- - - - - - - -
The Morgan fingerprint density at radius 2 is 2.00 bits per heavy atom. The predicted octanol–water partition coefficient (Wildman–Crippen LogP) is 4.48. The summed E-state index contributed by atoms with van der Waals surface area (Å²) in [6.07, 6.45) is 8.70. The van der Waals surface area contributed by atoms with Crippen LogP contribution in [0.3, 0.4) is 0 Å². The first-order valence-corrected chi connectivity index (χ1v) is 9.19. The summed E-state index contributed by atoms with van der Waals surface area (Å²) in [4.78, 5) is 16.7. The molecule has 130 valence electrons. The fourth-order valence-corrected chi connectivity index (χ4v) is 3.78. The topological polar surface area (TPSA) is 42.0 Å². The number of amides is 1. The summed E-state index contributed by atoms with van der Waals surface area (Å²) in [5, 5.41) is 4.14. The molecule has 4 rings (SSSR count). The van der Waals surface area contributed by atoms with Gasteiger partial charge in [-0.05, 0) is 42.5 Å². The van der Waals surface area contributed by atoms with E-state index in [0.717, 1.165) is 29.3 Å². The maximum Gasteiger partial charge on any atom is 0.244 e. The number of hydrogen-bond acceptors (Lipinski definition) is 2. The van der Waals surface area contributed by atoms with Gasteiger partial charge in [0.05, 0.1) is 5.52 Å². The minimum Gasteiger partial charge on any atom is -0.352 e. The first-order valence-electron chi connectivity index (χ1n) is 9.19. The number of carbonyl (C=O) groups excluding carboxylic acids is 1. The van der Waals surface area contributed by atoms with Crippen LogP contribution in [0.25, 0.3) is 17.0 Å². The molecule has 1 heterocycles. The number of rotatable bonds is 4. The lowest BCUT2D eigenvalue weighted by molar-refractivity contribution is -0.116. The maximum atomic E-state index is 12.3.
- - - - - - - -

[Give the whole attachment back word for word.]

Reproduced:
The Morgan fingerprint density at radius 2 is 2.00 bits per heavy atom. The predicted octanol–water partition coefficient (Wildman–Crippen LogP) is 4.48. The summed E-state index contributed by atoms with van der Waals surface area (Å²) in [6.07, 6.45) is 8.70. The van der Waals surface area contributed by atoms with Crippen LogP contribution in [0.3, 0.4) is 0 Å². The first-order valence-corrected chi connectivity index (χ1v) is 9.19. The summed E-state index contributed by atoms with van der Waals surface area (Å²) in [4.78, 5) is 16.7. The molecule has 130 valence electrons. The fourth-order valence-corrected chi connectivity index (χ4v) is 3.78. The topological polar surface area (TPSA) is 42.0 Å². The number of amides is 1. The summed E-state index contributed by atoms with van der Waals surface area (Å²) in [5, 5.41) is 4.14. The molecule has 4 rings (SSSR count). The van der Waals surface area contributed by atoms with Gasteiger partial charge in [-0.05, 0) is 42.5 Å². The van der Waals surface area contributed by atoms with E-state index in [0.717, 1.165) is 29.3 Å². The maximum Gasteiger partial charge on any atom is 0.244 e. The number of hydrogen-bond acceptors (Lipinski definition) is 2. The van der Waals surface area contributed by atoms with Gasteiger partial charge in [0.05, 0.1) is 5.52 Å². The minimum Gasteiger partial charge on any atom is -0.352 e. The first-order valence-electron chi connectivity index (χ1n) is 9.19. The number of carbonyl (C=O) groups excluding carboxylic acids is 1. The van der Waals surface area contributed by atoms with Crippen LogP contribution in [0.25, 0.3) is 17.0 Å². The molecule has 1 heterocycles. The number of rotatable bonds is 4. The lowest BCUT2D eigenvalue weighted by molar-refractivity contribution is -0.116. The maximum atomic E-state index is 12.3.